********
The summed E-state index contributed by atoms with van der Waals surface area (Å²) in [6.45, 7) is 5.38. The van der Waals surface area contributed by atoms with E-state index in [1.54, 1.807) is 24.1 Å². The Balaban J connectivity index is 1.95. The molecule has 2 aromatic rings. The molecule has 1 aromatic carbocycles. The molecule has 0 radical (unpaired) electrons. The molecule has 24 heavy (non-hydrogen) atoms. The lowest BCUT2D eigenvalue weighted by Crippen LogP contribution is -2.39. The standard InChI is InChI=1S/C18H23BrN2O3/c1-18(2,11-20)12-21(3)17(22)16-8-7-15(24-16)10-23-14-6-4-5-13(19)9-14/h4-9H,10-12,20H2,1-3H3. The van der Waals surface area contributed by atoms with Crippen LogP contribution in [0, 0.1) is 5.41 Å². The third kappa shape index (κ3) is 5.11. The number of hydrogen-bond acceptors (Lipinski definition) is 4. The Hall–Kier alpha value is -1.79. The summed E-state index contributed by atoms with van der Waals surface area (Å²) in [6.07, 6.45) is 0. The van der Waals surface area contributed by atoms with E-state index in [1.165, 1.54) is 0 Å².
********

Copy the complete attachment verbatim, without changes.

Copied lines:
The summed E-state index contributed by atoms with van der Waals surface area (Å²) in [6.45, 7) is 5.38. The van der Waals surface area contributed by atoms with E-state index in [1.54, 1.807) is 24.1 Å². The Balaban J connectivity index is 1.95. The molecule has 2 aromatic rings. The molecule has 1 aromatic carbocycles. The molecule has 0 radical (unpaired) electrons. The molecule has 24 heavy (non-hydrogen) atoms. The lowest BCUT2D eigenvalue weighted by Crippen LogP contribution is -2.39. The standard InChI is InChI=1S/C18H23BrN2O3/c1-18(2,11-20)12-21(3)17(22)16-8-7-15(24-16)10-23-14-6-4-5-13(19)9-14/h4-9H,10-12,20H2,1-3H3. The van der Waals surface area contributed by atoms with Crippen LogP contribution in [0, 0.1) is 5.41 Å². The third kappa shape index (κ3) is 5.11. The number of hydrogen-bond acceptors (Lipinski definition) is 4. The Hall–Kier alpha value is -1.79. The summed E-state index contributed by atoms with van der Waals surface area (Å²) in [6.07, 6.45) is 0. The van der Waals surface area contributed by atoms with E-state index in [1.165, 1.54) is 0 Å².